(Mark J. Rebilas-USA TODAY Sports)

(Mark J. Rebilas-USA TODAY Sports)

SAO PAULO – Michael Bradley had a rough World Cup. The 26-year-old midfielder struggled to connect his passes, failed to find the back of the net, and never really found his rhythm.

The day after the United States’ exit in the Round of 16, Bradley’s performance is coming under criticism. Did the most reliable player on the U.S. roster – not named Tim Howard – choke in the spotlight?

It’s not that simple. Bradley’s struggle wasn’t the result of a drop in ability. Some of it falls on his shoulders of course, but most of it is an amalgamation of the ails which plagued the U.S. throughout the World Cup.

Jozy Altidore got hurt.

(Winslow Townson/USA TODAY Sports)

(Winslow Townson/USA TODAY Sports)

When Jozy Altidore pulled up with a hamstring injury 20 minutes into the World Cup, it threw the U.S. lineup into flux. Coach Jurgen Klinsmann brought in an extra midfielder to cover the loss, leaving Clint Dempsey to play as the lone striker.

With the shift, Bradley was asked to cover Dempsey’s role as a second supporting striker but no one filled Bradley’s place as a true central midfielder. Both Jermaine Jones and Kyle Beckerman played as holding defensive midfielders, often being called to cover the outside backs during the first three matches.

Neither Jones or Beckerman were capable of getting into the advanced positions Bradley has typically occupied over the past four years. No one was able to control the tempo or dictate possession either.

Clint Dempsey needed support.

A formation that uses a lone striker, like the U.S. did with Dempsey in this World Cup, requires a central midfielder to be an outlet for that striker. Essentially, Dempsey was playing one against four every time he received the ball, unless Bradley was there in support.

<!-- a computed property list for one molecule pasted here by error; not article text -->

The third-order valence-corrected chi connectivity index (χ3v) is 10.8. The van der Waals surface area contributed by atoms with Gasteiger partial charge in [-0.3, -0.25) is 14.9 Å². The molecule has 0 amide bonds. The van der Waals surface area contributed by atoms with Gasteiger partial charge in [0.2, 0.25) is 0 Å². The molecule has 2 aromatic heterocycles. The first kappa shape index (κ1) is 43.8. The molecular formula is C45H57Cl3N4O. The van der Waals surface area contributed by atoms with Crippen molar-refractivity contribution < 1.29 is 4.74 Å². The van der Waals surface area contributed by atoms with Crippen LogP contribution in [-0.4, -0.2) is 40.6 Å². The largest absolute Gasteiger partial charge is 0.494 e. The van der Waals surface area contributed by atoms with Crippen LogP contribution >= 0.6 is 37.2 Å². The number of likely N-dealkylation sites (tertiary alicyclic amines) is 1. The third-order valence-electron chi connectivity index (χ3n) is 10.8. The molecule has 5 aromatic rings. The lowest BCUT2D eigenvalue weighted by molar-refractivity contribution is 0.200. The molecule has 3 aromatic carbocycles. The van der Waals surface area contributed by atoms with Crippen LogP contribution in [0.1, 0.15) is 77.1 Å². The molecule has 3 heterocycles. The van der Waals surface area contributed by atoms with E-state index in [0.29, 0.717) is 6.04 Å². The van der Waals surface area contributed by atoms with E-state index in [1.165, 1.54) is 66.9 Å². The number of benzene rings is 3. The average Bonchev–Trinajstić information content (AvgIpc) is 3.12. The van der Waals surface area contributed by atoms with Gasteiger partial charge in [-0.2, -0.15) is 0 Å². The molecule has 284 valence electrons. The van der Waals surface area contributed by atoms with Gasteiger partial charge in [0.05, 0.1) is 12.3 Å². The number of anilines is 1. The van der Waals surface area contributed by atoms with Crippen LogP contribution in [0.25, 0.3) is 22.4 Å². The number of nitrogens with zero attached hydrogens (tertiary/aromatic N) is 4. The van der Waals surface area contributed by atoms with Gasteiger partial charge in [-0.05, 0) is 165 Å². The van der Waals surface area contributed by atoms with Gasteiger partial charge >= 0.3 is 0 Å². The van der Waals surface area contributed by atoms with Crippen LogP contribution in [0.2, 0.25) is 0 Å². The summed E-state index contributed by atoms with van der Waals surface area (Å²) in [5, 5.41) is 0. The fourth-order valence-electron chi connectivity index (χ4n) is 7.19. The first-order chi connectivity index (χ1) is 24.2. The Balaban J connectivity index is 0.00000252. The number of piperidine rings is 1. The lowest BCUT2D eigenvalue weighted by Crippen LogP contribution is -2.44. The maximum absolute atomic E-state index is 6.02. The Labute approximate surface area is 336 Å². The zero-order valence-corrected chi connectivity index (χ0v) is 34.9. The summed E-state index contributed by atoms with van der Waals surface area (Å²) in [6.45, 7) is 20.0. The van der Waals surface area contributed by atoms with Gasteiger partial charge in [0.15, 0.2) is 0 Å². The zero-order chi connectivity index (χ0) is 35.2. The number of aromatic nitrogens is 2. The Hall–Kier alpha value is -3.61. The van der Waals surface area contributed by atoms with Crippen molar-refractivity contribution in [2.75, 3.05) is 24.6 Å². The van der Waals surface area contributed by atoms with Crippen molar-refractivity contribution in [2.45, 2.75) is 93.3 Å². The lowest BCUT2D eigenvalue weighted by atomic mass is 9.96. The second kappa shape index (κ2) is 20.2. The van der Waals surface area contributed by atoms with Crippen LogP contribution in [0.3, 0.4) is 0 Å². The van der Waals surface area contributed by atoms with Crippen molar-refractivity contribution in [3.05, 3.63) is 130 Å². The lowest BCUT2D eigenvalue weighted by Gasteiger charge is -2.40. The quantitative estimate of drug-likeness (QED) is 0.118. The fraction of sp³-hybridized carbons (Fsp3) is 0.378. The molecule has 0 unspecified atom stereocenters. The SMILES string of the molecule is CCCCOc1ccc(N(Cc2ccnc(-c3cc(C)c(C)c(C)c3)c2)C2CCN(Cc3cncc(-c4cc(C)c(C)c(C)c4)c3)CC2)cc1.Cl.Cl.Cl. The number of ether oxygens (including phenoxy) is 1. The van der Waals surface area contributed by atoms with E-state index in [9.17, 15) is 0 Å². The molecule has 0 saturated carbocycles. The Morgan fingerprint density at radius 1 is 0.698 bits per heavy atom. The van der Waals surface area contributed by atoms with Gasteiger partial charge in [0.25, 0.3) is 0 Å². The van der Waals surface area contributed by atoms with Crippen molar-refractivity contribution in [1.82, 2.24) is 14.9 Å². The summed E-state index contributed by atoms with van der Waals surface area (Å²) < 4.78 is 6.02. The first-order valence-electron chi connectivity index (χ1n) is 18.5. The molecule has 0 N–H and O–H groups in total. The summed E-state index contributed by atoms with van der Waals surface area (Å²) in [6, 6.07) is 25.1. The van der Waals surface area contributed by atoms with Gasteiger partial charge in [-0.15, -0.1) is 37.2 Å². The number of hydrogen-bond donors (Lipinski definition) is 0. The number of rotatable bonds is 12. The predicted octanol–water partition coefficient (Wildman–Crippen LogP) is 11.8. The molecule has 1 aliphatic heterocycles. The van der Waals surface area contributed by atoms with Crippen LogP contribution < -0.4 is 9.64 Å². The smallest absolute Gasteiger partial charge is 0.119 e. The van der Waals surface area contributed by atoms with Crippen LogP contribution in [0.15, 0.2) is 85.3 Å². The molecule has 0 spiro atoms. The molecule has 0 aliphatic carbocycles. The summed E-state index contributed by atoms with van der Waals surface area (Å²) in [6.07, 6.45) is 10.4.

Too often, Bradley was the one finding Dempsey from deeper in the play, picking the ball up from Beckerman and Jones in the defensive half of the field. Once Bradley plays that ball, he was then asked to make the 30-40 yard run necessary to support it. Simply put, no player in the world can do that for 90 minutes. Bradley spoke a bit about how much work he had to put in during the group stage in the week leading up to the U.S. match against Belgium.

“Every guy should be proud of what we’ve done as a team and also individually,” Bradley said. “Up until now, it’s been really positive in every way. You get to this point in the tournament and you understand that to keep it going and to take it even further, every guy has to find more. Every guy has to look at himself and physically find more to give, mentally be that much sharper.”

 (Mark J. Rebilas-USA TODAY Sports)

(Mark J. Rebilas-USA TODAY Sports)

Bradley tried to do too much.

Bradley’s quote speaks to the fighting mentality that has made him such a great player for the U.S., and professionally for AS Roma and Toronto FC. He’s always possessed a willingness to cover the ground asked of him. Unfortunately, that willingness got the better of him against Belgium.

Bradley attempted to be all roles for all people and in doing so, found himself getting caught in possession in compromising positions.

“I think as fans we have admired teams who have gone for it and we said to ourselves whenever we are going home – we wanted to go home going for it, and we did.” Bradley said after the Belgium match. “That is part of the progression for us, you’re now able to play games like this, regardless of who you play against … to play on even terms, and I think in this World Cup, we were able to do that.”

The mentality is admirable, though in action, it proved flawed. Bradley couldn’t be all roles in all places at all times. Something was bound to give out, and it did. Unfortunately for Bradley, the thing that suffered most was his effectiveness.